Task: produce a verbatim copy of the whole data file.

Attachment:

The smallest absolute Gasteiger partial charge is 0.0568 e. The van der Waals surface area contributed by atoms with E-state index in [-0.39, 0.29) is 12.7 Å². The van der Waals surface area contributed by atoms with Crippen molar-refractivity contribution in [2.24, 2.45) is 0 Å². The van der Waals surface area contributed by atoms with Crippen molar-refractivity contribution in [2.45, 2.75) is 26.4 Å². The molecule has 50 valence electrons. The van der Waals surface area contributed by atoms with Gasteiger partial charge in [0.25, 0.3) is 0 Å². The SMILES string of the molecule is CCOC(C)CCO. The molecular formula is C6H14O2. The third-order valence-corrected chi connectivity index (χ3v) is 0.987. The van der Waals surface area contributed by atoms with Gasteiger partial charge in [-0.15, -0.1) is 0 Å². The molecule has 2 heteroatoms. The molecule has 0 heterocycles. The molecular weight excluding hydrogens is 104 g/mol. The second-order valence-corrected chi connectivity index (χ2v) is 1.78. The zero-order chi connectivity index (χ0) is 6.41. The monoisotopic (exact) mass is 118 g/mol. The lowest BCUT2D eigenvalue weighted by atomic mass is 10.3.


The smallest absolute Gasteiger partial charge is 0.0568 e. The van der Waals surface area contributed by atoms with E-state index in [-0.39, 0.29) is 12.7 Å². The van der Waals surface area contributed by atoms with Crippen molar-refractivity contribution in [2.24, 2.45) is 0 Å². The van der Waals surface area contributed by atoms with Crippen molar-refractivity contribution in [2.45, 2.75) is 26.4 Å². The molecule has 50 valence electrons. The van der Waals surface area contributed by atoms with Gasteiger partial charge in [0.25, 0.3) is 0 Å². The SMILES string of the molecule is CCOC(C)CCO. The molecular formula is C6H14O2. The third-order valence-corrected chi connectivity index (χ3v) is 0.987. The van der Waals surface area contributed by atoms with Gasteiger partial charge in [-0.15, -0.1) is 0 Å². The molecule has 2 heteroatoms. The molecule has 0 heterocycles. The molecular weight excluding hydrogens is 104 g/mol. The second-order valence-corrected chi connectivity index (χ2v) is 1.78. The zero-order chi connectivity index (χ0) is 6.41. The monoisotopic (exact) mass is 118 g/mol. The lowest BCUT2D eigenvalue weighted by atomic mass is 10.3.